This is the first article in a series about the intellectual history of the modern environmental movement.
Jailing people who disagree with official public policy is the stuff of dictatorships. If some on the environmental Left get their way, though, so-called “climate change deniers” may find themselves in very hot water.
In the wake of last year’s deadly Hurricanes Harvey and Irma, a number of left-wing groups took the position that so-called “climate change deniers” ought to be imprisoned. “Put officials who reject science in jail,” tweeted Brad Johnson of the super PAC Climate Hawks Vote. “Climate change denial should be a crime,” wrote the Outline, an online publication, so that “profiteers and ideologues” can’t be allowed “to place the public in danger without consequence.” Then there’s The Nation, which squealed that “climate denialism is literally killing us.”
Toying with tyranny doesn’t end with them, though. The Wallace Global Fund, a major left-wing funder, dedicates an entire page of its website to the conspiracy theory of “climate crimes,” alleging that malicious oil and gas industry executives are responsible for a “certain cost of planetary instability and irreparable harm to future generations.” And Reinhold Gallmetzer, an appeals counsel to the International Criminal Court, even argued on the U.N. Environment Program’s website that “taking illegal [carbon dioxide] emitters to court is a very cost-effective way of helping to achieve the goals of the Paris Agreement,” the 2015 global warming “treaty.”
Not every environmentalist wants to criminalize global warming skepticism. But this kind of reflexive authoritarianism isn’t new to environmentalism—it’s at the core of the movement. The environmentalist movement of the 1960s was born in the ashes of the eugenics craze, the period from the 1890s to the 1940s when Progressives attempted to remake America by preventing the genetically “inferior” from having children.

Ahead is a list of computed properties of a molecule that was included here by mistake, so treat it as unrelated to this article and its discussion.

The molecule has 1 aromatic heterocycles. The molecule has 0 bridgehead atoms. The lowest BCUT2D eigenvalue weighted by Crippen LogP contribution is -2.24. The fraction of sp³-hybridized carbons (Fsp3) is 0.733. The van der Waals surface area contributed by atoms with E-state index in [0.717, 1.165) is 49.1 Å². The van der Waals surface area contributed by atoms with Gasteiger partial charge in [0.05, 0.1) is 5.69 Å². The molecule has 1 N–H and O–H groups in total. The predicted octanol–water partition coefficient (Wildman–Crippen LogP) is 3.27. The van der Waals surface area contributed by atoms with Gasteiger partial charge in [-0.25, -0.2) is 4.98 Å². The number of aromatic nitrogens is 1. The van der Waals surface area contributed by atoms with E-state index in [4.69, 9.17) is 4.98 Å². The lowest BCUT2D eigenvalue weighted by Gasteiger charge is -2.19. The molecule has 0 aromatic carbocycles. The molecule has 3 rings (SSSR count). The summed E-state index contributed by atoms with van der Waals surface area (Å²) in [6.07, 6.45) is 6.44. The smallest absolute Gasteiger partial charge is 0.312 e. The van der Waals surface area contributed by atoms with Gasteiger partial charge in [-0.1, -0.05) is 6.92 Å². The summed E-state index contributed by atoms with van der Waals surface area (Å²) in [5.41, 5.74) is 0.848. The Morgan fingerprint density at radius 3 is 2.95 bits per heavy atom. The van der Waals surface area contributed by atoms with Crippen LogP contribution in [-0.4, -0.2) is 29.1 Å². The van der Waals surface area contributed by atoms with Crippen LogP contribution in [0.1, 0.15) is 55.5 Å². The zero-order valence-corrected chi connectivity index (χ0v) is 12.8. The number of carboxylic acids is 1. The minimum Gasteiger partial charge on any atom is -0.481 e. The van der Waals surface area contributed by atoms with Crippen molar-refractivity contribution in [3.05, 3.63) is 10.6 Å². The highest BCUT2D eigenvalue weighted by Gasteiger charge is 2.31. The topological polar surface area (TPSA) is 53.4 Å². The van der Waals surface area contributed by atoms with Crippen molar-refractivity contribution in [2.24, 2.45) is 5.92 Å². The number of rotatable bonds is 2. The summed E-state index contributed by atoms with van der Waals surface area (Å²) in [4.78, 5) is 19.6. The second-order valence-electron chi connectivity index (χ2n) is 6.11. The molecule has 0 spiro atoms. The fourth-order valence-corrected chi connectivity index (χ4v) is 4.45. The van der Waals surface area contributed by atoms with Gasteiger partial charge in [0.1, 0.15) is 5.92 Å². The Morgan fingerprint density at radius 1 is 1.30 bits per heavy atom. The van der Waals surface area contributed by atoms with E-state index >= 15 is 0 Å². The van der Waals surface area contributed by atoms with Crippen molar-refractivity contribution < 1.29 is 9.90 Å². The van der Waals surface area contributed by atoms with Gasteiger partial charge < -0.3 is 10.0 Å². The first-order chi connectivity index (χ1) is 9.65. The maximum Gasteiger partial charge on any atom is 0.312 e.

Eugenics was embraced by Progressives and many liberals as the way of the future. Take famed liberal economist John Maynard Keynes in his 1926 book The End of Laissez-Faire:
The time has already come when each country needs a considered national policy about what size of population, whether larger or smaller than at present or the same, is most expedient. And having settled this policy, we must take steps to carry it into operation.
Or the words of the Left’s lionized Supreme Court Justice, Oliver Wendell Holmes, Jr., who upheld forced sterilization in the 1927 case Buck v. Bell. “It is better for the world,” Holmes famously wrote, “if instead of waiting to execute degenerate offspring for crime, or to let them starve for their imbecility, society can prevent those who are manifestly unfit from continuing their kind.”
The key to understanding eugenics is its emphasis on controlling the population. This premise of population control rests, however, on two key questions: Who is allowed to reproduce? And when is that acceptable?
The Tyranny of “Race Betterment”
As PBS notes in its recent documentary, The Eugenics Crusade, eugenics—a word meaning “good stock” or “well-born” in Greek—was first formulated by the British polymath Francis Galton, drawing on his half-cousin and friend, Charles Darwin. Much of Galton’s work was eventually subsumed into that of the American biologist Charles Davenport, who founded an entire laboratory on Long Island, New York, in 1904 dedicated to studying the laws of heredity uncovered by the 19th century monk Gregor Mendel.